Pgbench is a simple program to run benchmark on PostgreSQL. It may run the same sequence of SQL commands over and over in a concurrent database session and calculate the average transaction rate (transactions per second). By default, pgbench tests a tpc-b-based but more relaxed scenario involving five select, update, and insert commands per transaction. However, it is easy to test other situations by writing your own transaction script files.
pgbench [OPTION]... [DBNAME]
-i. -- initialize calls the initialization mode -F. -- fillfactor = num set fill factor -n. -- no vacuum does not run after initialization -q. -- quiet mode -s. -- scale = num scale factor
-c. -- client = number of concurrent num database clients (default: 1) -C. -- connect creates a new connection for each transaction -D. -- define = value = value define the variables used by the custom script -f. -- file = filename read transaction script from file name -j. -- jobs = num threads (1 by default) -l. -- log write log file -50. -- latency limit = num counts transactions with a duration of more than milliseconds (MS) as latency -M. -- Protocol = simple|extended|prepared protocol for submitting query (default: simple) -n. -- do not run vacuum before no-vacuum test -N. -- skip some updates skip updates of pgbench ﹣ tellers and pgbench ﹣ branches -P. -- progress = num displays thread progress report every specified second -r. -- report latencies reports the average latency per command -R. -- rate = target rate of num transactions per second -s. -- scale = num reports this scale factor in the output -S. -- select only to execute read-only query -t. -- transactions = number of transactions run by each client of num (default is 10) -T. -- time = num benchmark duration (seconds) -v. -- all 4 standard forms of vacuum before vacuum all test
Huawei 2488h V5
4 * 16 core Intel Xeon 6130 2.10GHz
2*480GB SSD 、22*1.2T SAS
1T(33*32 GB) 2666MHz DDR4
Two dual port Gigabit Ethernet cards and two dual port 10GbE Ethernet cards
Red Hat Enterprise Linux Server release 7.5
Cluster parameter setting
gpconfig -c 'optimizer' -v off gpconfig -c 'gp_enable_global_deadlock_detector' -v on gpconfig -c 'resource_scheduler' -v off gpconfig -c log_statement -v none gpconfig -c checkpoint_segments -v 2 --skipvalidation
gpconfig -c 'optimizer' -v off gpconfig -c 'resource_scheduler' -v off gpconfig -c log_statement -v none gpconfig -c checkpoint_segments -v 2 --skipvalidation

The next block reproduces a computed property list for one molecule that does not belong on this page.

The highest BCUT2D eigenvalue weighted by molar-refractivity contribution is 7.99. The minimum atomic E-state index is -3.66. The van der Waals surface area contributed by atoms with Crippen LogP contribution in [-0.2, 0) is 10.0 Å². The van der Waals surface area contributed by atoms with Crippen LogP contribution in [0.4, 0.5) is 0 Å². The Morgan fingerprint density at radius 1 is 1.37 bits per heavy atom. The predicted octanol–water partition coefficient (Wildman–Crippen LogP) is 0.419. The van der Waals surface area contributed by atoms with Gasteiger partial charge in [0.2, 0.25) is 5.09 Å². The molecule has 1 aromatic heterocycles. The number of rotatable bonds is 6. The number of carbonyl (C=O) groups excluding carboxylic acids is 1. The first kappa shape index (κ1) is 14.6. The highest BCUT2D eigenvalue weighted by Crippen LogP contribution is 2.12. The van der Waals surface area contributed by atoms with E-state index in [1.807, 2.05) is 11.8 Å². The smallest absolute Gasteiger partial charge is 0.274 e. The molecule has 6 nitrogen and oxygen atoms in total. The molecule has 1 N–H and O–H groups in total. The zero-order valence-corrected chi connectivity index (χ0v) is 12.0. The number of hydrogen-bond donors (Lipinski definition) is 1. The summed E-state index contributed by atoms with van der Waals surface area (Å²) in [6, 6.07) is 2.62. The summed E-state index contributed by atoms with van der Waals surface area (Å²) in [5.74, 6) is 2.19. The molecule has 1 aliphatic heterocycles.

This GUC is used to control whether to turn on the global deadlock detection function. It is turned off by default in Greenplum 6 and needs to be turned on to support concurrent update / delete operations. Greenplum 5 does not support this GUC.
This GUC reduces unnecessary logs and avoids the interference of log output on I / O performance.
This GUC affects the frequency of checkpoint active disk brushing. The default value of 8 will reduce the frequency of disk brushing, but the amount of data per disk brushing is large, resulting in instantaneous performance degradation of the whole cluster. Turning down this setting appropriately for a large number of OLTP update class statements will increase the frequency of disk swiping, but the average performance will be significantly improved because the data volume of each disk swiping becomes smaller; Greenplum 5 supports this GUC but has no obvious effect, because the performance bottleneck of Greenplum 5 is not I / O, but serialization caused by table locking.
The test database is built with pgbench, and the data scale is 1000 times, lasting for 60 seconds.
- Initialization command
pgbench -h mas01 -U gpadmin6 -p 6666 -i -s 1000 test
- Benchmark command
pgbench -h mas01 -U $user -p $port -c $N -T 60 -r test
- Single query test command
pgbench -h mas01 -U $user -p $port -c $N -S -T 60 -r test
- Single update test command
pgbench -h mas01 -U $user -p $port -c $N -S -T 60 -r test -f update.sql # vi update.sql \set naccounts 100000 * :scale \setrandom aid 1 :naccounts \setrandom delta -5000 5000 BEGIN; UPDATE pgbench_accounts SET abalance = abalance + :delta WHERE aid = :aid; END;
- Single insert test command